Linus Torvalds, the founder of the Linux operating system, threw a curve ball into the open-source programming community Thursday.
In a posting sent to a key Linux-focused e-mail list, he outlined a controversial proposal: Nothing in the basic rules for the Linux operating system should block developers from using digital rights management (DRM) technology. DRM tools are technological locks or identification measures that range from ensuring a software program is genuine to protecting a movie against unauthorized copying.
In some open-source and "free software" circles, such technological locks and authentication measures are seen as infringements on their freedom. In his posting, Torvalds took a more pragmatic approach--Linux is an operating system, not a political movement, and people should ultimately be able to do what they want with it, he said.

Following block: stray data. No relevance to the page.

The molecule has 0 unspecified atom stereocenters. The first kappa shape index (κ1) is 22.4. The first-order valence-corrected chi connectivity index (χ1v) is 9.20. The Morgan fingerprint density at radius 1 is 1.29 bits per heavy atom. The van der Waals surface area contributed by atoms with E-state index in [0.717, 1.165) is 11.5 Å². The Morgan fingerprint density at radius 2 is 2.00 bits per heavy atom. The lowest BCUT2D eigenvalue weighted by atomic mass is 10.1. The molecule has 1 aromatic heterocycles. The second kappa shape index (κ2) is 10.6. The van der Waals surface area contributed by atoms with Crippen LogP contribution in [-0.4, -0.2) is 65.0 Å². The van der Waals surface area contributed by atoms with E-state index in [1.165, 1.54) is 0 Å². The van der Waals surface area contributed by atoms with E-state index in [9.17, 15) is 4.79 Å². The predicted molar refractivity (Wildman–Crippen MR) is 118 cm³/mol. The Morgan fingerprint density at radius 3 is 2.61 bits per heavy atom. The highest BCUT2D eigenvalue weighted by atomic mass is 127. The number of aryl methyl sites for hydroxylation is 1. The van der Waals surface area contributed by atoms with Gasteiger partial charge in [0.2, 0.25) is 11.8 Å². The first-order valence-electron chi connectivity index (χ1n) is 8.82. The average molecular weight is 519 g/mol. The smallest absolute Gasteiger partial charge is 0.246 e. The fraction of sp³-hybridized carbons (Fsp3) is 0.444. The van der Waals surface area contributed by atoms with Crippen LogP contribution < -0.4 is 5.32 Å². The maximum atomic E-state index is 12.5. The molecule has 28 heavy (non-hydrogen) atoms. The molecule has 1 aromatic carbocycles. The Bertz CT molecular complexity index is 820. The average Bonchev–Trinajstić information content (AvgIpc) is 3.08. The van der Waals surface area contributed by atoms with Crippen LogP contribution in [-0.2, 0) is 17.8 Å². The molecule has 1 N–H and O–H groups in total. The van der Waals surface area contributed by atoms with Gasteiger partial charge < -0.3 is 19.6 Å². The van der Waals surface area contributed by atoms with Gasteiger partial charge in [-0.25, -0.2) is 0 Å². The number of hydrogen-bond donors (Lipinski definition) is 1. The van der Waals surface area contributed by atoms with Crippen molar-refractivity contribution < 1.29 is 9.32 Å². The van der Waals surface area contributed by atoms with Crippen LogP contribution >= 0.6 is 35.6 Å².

"I also don't necessarily like DRM myself," Torvalds wrote on the "Linux-kernel" mailing list. "But...I'm an 'Oppenheimer,' and I refuse to play politics with Linux, and I think you can use Linux for whatever you want to--which very much includes things I don't necessarily personally approve of."
The posting and subsequent discussion brought to light what remains a serious tension in some open-source programming circles.
News source: Cnet|news.com